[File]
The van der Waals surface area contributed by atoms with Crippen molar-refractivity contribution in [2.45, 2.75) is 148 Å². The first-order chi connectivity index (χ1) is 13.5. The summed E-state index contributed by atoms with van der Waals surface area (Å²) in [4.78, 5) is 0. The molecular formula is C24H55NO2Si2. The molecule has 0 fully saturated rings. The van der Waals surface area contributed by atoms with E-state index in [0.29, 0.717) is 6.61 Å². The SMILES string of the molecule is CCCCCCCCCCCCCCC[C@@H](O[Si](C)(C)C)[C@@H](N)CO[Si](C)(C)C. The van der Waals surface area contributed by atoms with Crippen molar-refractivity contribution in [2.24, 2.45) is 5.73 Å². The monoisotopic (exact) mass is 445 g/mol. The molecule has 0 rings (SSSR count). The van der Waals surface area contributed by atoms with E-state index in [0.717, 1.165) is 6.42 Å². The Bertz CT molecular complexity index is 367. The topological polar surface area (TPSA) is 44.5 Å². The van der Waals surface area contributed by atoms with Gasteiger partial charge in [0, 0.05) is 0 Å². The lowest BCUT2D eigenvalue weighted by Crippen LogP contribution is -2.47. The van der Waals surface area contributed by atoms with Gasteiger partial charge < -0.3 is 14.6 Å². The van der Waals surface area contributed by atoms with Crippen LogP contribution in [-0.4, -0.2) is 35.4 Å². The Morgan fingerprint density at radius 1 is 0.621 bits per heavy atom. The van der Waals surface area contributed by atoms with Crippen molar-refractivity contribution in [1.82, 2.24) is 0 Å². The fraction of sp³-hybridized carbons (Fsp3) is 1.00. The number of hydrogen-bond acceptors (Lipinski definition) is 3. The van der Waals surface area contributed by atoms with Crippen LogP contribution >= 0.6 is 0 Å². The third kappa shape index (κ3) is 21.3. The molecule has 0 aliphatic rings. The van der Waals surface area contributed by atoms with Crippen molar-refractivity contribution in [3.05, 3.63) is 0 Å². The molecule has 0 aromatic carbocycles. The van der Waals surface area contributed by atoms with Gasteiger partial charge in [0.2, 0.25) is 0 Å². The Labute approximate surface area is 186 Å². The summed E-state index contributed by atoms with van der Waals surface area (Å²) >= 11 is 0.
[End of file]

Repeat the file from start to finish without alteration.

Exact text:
The van der Waals surface area contributed by atoms with Crippen molar-refractivity contribution in [2.45, 2.75) is 148 Å². The first-order chi connectivity index (χ1) is 13.5. The summed E-state index contributed by atoms with van der Waals surface area (Å²) in [4.78, 5) is 0. The molecular formula is C24H55NO2Si2. The molecule has 0 fully saturated rings. The van der Waals surface area contributed by atoms with E-state index in [0.29, 0.717) is 6.61 Å². The SMILES string of the molecule is CCCCCCCCCCCCCCC[C@@H](O[Si](C)(C)C)[C@@H](N)CO[Si](C)(C)C. The van der Waals surface area contributed by atoms with Crippen molar-refractivity contribution in [2.24, 2.45) is 5.73 Å². The monoisotopic (exact) mass is 445 g/mol. The molecule has 0 rings (SSSR count). The van der Waals surface area contributed by atoms with E-state index in [0.717, 1.165) is 6.42 Å². The Bertz CT molecular complexity index is 367. The topological polar surface area (TPSA) is 44.5 Å². The van der Waals surface area contributed by atoms with Gasteiger partial charge in [0, 0.05) is 0 Å². The lowest BCUT2D eigenvalue weighted by Crippen LogP contribution is -2.47. The van der Waals surface area contributed by atoms with Gasteiger partial charge < -0.3 is 14.6 Å². The van der Waals surface area contributed by atoms with Crippen LogP contribution in [-0.4, -0.2) is 35.4 Å². The Morgan fingerprint density at radius 1 is 0.621 bits per heavy atom. The van der Waals surface area contributed by atoms with Crippen molar-refractivity contribution in [1.82, 2.24) is 0 Å². The fraction of sp³-hybridized carbons (Fsp3) is 1.00. The number of hydrogen-bond acceptors (Lipinski definition) is 3. The van der Waals surface area contributed by atoms with Crippen LogP contribution >= 0.6 is 0 Å². The third kappa shape index (κ3) is 21.3. The molecule has 0 aliphatic rings. The van der Waals surface area contributed by atoms with Crippen molar-refractivity contribution in [3.05, 3.63) is 0 Å². The molecule has 0 aromatic carbocycles. The van der Waals surface area contributed by atoms with Gasteiger partial charge in [0.2, 0.25) is 0 Å². The Labute approximate surface area is 186 Å². The summed E-state index contributed by atoms with van der Waals surface area (Å²) >= 11 is 0.